The Woman I Wanted To Be


DVF inspired me to paint my nails hot pink

Diane von Furstenberg
Simon and Schuster AU
Published 1st November 2014

Thank you to the publisher for
providing this book in exchange
for an honest review. This did
not alter my review in any way.

I’ll be honest. I know nothing about fashion or make-up or beauty and I don’t really care about it either. But I requested The Woman I Wanted To Be because I was interested in the woman behind DVF, who she was and who she wanted to be and what got her there. She has had an extraordinary life, that’s for sure.

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It’s All About Treo

It's All About Treo

Author: Dave Heyhoe
Publisher: Quercus
Star Rating: 3/5
Date Read: August 4th to 7th, 2014
Review:
It’s All About Treo is the touching true account of the brave war dog, Treo, and his human, Dave Heyhoe and their six month tour in Afghanistan to where they were deployed as a search team for hidden explosives. Alongside the Rangers, they would go out on a patrol and Treo soon became known and feared by the Taliban as ‘the black dog’. Dave and Treo saved countless number of lives during their tour in Afghanistan and came home as heroes.

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A Man Named Dave

Author: Dave Pelzer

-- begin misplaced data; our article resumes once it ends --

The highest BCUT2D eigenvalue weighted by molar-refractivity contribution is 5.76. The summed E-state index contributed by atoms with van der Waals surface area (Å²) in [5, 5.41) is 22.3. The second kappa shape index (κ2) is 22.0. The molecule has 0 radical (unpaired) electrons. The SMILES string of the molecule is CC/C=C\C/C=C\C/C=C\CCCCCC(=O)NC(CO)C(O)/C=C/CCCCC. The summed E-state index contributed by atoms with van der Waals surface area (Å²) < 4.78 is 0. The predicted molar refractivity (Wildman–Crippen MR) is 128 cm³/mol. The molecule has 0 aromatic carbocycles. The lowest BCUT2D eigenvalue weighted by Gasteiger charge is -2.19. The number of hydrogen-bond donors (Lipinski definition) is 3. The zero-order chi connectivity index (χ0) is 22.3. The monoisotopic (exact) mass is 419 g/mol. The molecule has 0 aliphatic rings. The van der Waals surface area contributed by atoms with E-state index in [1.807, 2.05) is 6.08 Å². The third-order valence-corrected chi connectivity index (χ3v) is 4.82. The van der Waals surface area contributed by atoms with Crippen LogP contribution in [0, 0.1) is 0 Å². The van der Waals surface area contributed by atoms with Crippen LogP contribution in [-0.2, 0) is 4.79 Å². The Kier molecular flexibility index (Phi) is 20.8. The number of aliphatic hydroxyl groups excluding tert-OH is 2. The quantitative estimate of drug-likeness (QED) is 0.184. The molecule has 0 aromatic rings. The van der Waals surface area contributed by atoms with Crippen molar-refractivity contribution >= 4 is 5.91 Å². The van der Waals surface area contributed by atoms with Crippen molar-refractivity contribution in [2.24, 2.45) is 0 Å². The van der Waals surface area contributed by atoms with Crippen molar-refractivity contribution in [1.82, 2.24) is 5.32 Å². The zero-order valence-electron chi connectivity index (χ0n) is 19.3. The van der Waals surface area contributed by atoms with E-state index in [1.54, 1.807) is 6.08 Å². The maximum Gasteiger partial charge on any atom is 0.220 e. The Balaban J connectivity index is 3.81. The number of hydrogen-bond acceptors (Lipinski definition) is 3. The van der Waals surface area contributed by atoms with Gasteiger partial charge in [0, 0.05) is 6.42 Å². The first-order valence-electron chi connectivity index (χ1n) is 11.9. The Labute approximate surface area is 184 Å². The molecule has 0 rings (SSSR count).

Series: Dave Pelzer Trilogy, Book 3
Publisher: Orion
Star Rating: 1/5
Date Read: June 10th to 13th, 2014
Read Count: 1
Review:
This is possibly one of the most unnecessary books I have ever read. The 1 star review is partly my fault, because I was 95% sure I wouldn’t like this book based on the previous two books of the trilogy. That doesn’t mean, though, that it’s my fault the book is bad.

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The Lost Boy

Author: Dave Pelzer
Series: Dave Pelzer Trilogy, Book 2
Publisher: Orion
Star Rating: 2.5/5
Date Read: June 1st to 2nd, 2014
Read Count: 1
Review:
The second book in the Dave Pelzer trilogy is The Lost Boy, chronicling Dave’s life in foster homes from the age of twelve to eighteen. Again I have come to the end and feel immediately like I have to put a few other books in between this and the next and final book, A Man Named Dave. I don’t feel like another book is necessary but have decided to read it for the sake of completeness.

At the start of the book, Dave insists this one is written using the language and perspective he had at that age. He also insisted the same thing in the last book. This is not a completely accurate description as many times I felt the writing to be reflective and also some of it beyond the years of the under-educated teenager he was at the time. We catch up with Dave where we left him in the last book, in the passenger seat of a police car heading outside the city limits, where after medical examinations he meets his social worker and is placed in the first of five foster homes.

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A Child Called ‘It’

Author: Dave Pelzer
Series: Dave Pelzer Trilogy, Book 1
Publisher: Orion
Star Rating: 2/5
Date Read: May 28th, 2014
Read Count: 1
Review:
A Child Called ‘It’ is the story of child abuse survivor, Dave Pelzer. It is a grim and horrific read that makes you sick to visualize what’s occurring. It is not without hope, as we find in the opening chapter how Dave escapes the torment he has suffered for eight years. But it seems to be without credibility.

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Popular: A Memoir